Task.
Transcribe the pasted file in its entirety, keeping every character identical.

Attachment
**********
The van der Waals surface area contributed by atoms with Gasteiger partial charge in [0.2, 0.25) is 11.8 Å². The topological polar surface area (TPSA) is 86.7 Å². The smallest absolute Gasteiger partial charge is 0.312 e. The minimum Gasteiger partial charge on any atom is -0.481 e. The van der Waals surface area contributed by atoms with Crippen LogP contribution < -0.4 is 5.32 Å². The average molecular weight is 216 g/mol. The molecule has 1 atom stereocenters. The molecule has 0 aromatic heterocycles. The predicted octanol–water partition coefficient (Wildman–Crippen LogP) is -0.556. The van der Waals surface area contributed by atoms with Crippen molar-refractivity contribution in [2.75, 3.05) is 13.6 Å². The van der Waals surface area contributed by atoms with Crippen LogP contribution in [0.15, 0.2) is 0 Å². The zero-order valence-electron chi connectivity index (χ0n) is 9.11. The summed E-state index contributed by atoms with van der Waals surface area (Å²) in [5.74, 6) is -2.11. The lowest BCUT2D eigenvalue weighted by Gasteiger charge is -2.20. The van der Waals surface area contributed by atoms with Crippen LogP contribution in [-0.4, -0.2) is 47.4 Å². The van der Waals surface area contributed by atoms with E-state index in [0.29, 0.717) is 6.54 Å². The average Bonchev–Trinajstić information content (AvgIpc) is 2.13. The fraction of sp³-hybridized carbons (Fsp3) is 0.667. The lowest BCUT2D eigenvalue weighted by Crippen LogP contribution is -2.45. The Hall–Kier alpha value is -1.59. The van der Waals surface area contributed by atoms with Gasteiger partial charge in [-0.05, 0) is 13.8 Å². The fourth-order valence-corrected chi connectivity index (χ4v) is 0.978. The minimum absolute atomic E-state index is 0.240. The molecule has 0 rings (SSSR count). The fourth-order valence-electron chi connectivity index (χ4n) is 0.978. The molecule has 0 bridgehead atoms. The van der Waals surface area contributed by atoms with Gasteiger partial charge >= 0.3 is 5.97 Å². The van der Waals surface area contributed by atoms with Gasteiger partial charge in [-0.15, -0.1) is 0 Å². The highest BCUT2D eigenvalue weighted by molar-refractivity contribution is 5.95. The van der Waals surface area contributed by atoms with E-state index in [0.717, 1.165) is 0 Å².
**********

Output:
The van der Waals surface area contributed by atoms with Gasteiger partial charge in [0.2, 0.25) is 11.8 Å². The topological polar surface area (TPSA) is 86.7 Å². The smallest absolute Gasteiger partial charge is 0.312 e. The minimum Gasteiger partial charge on any atom is -0.481 e. The van der Waals surface area contributed by atoms with Crippen LogP contribution < -0.4 is 5.32 Å². The average molecular weight is 216 g/mol. The molecule has 1 atom stereocenters. The molecule has 0 aromatic heterocycles. The predicted octanol–water partition coefficient (Wildman–Crippen LogP) is -0.556. The van der Waals surface area contributed by atoms with Crippen molar-refractivity contribution in [2.75, 3.05) is 13.6 Å². The van der Waals surface area contributed by atoms with Crippen LogP contribution in [0.15, 0.2) is 0 Å². The zero-order valence-electron chi connectivity index (χ0n) is 9.11. The summed E-state index contributed by atoms with van der Waals surface area (Å²) in [5.74, 6) is -2.11. The lowest BCUT2D eigenvalue weighted by Gasteiger charge is -2.20. The van der Waals surface area contributed by atoms with Crippen LogP contribution in [-0.4, -0.2) is 47.4 Å². The van der Waals surface area contributed by atoms with E-state index in [0.29, 0.717) is 6.54 Å². The average Bonchev–Trinajstić information content (AvgIpc) is 2.13. The fraction of sp³-hybridized carbons (Fsp3) is 0.667. The lowest BCUT2D eigenvalue weighted by Crippen LogP contribution is -2.45. The Hall–Kier alpha value is -1.59. The van der Waals surface area contributed by atoms with Gasteiger partial charge in [-0.05, 0) is 13.8 Å². The fourth-order valence-corrected chi connectivity index (χ4v) is 0.978. The minimum absolute atomic E-state index is 0.240. The molecule has 0 rings (SSSR count). The fourth-order valence-electron chi connectivity index (χ4n) is 0.978. The molecule has 0 bridgehead atoms. The van der Waals surface area contributed by atoms with Gasteiger partial charge >= 0.3 is 5.97 Å². The van der Waals surface area contributed by atoms with Gasteiger partial charge in [-0.15, -0.1) is 0 Å². The highest BCUT2D eigenvalue weighted by molar-refractivity contribution is 5.95. The van der Waals surface area contributed by atoms with E-state index in [0.717, 1.165) is 0 Å².